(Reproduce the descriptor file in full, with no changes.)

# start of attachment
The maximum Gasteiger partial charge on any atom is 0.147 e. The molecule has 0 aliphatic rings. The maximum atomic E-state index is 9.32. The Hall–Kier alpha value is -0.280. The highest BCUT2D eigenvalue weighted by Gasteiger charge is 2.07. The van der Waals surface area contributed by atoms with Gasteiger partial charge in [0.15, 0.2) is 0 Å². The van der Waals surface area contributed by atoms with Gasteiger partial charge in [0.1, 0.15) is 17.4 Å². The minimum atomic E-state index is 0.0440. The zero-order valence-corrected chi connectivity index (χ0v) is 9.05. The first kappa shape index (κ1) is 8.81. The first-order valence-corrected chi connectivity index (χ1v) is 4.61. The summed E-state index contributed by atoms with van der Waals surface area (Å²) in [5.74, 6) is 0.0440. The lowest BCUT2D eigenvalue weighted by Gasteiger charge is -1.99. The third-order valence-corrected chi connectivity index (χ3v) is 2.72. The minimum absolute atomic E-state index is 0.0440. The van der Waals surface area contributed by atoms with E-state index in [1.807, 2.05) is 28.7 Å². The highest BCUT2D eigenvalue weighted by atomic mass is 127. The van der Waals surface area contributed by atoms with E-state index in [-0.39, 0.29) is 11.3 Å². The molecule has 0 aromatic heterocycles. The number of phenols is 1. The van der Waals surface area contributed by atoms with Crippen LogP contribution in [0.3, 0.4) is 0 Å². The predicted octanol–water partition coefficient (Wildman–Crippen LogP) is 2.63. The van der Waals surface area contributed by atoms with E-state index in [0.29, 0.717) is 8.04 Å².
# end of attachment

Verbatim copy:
The maximum Gasteiger partial charge on any atom is 0.147 e. The molecule has 0 aliphatic rings. The maximum atomic E-state index is 9.32. The Hall–Kier alpha value is -0.280. The highest BCUT2D eigenvalue weighted by Gasteiger charge is 2.07. The van der Waals surface area contributed by atoms with Gasteiger partial charge in [0.15, 0.2) is 0 Å². The van der Waals surface area contributed by atoms with Gasteiger partial charge in [0.1, 0.15) is 17.4 Å². The minimum atomic E-state index is 0.0440. The zero-order valence-corrected chi connectivity index (χ0v) is 9.05. The first kappa shape index (κ1) is 8.81. The first-order valence-corrected chi connectivity index (χ1v) is 4.61. The summed E-state index contributed by atoms with van der Waals surface area (Å²) in [5.74, 6) is 0.0440. The lowest BCUT2D eigenvalue weighted by Gasteiger charge is -1.99. The third-order valence-corrected chi connectivity index (χ3v) is 2.72. The minimum absolute atomic E-state index is 0.0440. The van der Waals surface area contributed by atoms with E-state index in [1.807, 2.05) is 28.7 Å². The highest BCUT2D eigenvalue weighted by atomic mass is 127. The van der Waals surface area contributed by atoms with E-state index in [-0.39, 0.29) is 11.3 Å². The molecule has 0 aromatic heterocycles. The number of phenols is 1. The van der Waals surface area contributed by atoms with Crippen LogP contribution in [0.3, 0.4) is 0 Å². The predicted octanol–water partition coefficient (Wildman–Crippen LogP) is 2.63. The van der Waals surface area contributed by atoms with E-state index in [0.29, 0.717) is 8.04 Å².